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Haiku Operating System Gets Moving With Clang, Driver Fixes

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  • Haiku Operating System Gets Moving With Clang, Driver Fixes

    Phoronix: Haiku Operating System Gets Moving With Clang, Driver Fixes

    It's been just over one month since the long awaited release of Haiku R1 Beta 1 for reliving the BeOS experience as open-source. While it was a momentous occasion, the developers have continued advancing this free software platform...

    http://www.phoronix.com/scan.php?pag...d-Driver-Fixes

  • Zan Lynx
    replied
    Linux is doing that about as well as it can be done now I think.

    The BFQ MQ scheduler does a good job. Even during a BTRFS array scrub I can use my NAS. I can still feel the annoying little pause, pause, act delay though.

    Leave a comment:


  • cb88
    replied
    Originally posted by Zan Lynx View Post

    Every OS has problems with disk IO. It's unavoidable when you are using memory mapping and on-demand paging for your executables and libraries. Not to mention the data files.

    I suppose that you could page-in and memory lock everything for the foreground application, which would isolate it from disk IO. But most apps don't use the majority of their libraries. They don't even use all of their executable because of rarely used exception and error handlers. Loading those in is a waste of RAM.

    Data files are even worse. There's no way for the OS to predict the usage.

    Disk access latency is the killer. Even if you gave the foreground application immediate access to the next disk queue slot, that's as much as 15 ms to finish the current operation on a slow spinning disk. Then what, are you going to leave the disk completely idle so that unknown future operations have minimum latency? For how long?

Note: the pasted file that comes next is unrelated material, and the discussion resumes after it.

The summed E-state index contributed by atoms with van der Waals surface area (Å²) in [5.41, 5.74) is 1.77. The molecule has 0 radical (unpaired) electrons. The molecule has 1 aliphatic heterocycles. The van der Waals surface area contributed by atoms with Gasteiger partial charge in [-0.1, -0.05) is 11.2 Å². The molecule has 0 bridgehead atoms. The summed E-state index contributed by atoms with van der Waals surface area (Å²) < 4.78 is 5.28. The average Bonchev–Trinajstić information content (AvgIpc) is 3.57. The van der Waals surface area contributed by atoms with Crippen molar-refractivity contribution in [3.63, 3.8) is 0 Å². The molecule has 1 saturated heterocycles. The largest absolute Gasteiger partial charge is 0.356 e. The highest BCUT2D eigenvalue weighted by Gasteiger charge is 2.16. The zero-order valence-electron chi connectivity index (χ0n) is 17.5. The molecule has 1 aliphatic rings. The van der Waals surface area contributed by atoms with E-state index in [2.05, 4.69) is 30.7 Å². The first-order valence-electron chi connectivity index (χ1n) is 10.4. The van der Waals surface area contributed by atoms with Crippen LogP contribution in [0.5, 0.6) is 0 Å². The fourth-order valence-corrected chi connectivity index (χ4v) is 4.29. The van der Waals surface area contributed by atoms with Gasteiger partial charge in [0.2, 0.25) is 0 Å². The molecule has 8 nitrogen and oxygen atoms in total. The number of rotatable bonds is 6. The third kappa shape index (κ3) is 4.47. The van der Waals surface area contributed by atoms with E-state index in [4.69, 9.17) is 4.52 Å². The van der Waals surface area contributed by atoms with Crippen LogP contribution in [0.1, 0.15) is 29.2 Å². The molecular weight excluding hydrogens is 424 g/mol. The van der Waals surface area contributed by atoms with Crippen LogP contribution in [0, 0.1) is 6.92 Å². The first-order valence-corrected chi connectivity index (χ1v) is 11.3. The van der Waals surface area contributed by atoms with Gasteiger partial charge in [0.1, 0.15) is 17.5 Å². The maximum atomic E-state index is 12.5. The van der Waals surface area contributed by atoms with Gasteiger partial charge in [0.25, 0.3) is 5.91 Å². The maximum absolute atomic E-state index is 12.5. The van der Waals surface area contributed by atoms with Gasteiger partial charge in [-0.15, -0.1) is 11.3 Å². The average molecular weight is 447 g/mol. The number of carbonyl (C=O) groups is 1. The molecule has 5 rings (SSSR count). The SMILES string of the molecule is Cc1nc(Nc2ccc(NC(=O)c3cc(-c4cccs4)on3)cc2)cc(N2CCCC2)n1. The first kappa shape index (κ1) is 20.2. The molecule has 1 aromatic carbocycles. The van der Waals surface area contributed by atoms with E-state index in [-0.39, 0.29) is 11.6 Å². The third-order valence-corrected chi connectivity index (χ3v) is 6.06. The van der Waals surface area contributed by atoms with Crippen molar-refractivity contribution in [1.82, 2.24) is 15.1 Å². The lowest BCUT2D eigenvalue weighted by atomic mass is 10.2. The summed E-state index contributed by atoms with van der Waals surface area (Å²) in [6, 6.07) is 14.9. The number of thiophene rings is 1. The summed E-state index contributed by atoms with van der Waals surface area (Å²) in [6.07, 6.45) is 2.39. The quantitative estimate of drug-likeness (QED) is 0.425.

I think we just upgrade everyone to NVMe Flash. Even SATA solid-state is good. Latency is in microseconds, not milliseconds.
    No what I mean was more like what happens with bufferbloat mitigations where no application gets 100% of the disk usage quota... which maintains latency in user interactions at reasonable levels but means you don't get peak performance in all cases. Modern OSes can be wasteful of IOPS, which is what kills non SSD users. Haiku actual already combats a little of this by havving alot of the file meta data located along side the data on the disk as extents.

    Leave a comment:


  • Zan Lynx
    replied
    Originally posted by cb88 View Post

    Actually under full disk load Haiku still has issues, it's more noticeable with slow disks though. The Haiku IO scheduler could probably use some improvements in that area.
    Every OS has problems with disk IO. It's unavoidable when you are using memory mapping and on-demand paging for your executables and libraries. Not to mention the data files.

    I suppose that you could page-in and memory lock everything for the foreground application, which would isolate it from disk IO. But most apps don't use the majority of their libraries. They don't even use all of their executable because of rarely used exception and error handlers. Loading those in is a waste of RAM.

    Data files are even worse. There's no way for the OS to predict the usage.

    Disk access latency is the killer. Even if you gave the foreground application immediate access to the next disk queue slot, that's as much as 15 ms to finish the current operation on a slow spinning disk. Then what, are you going to leave the disk completely idle so that unknown future operations have minimum latency? For how long?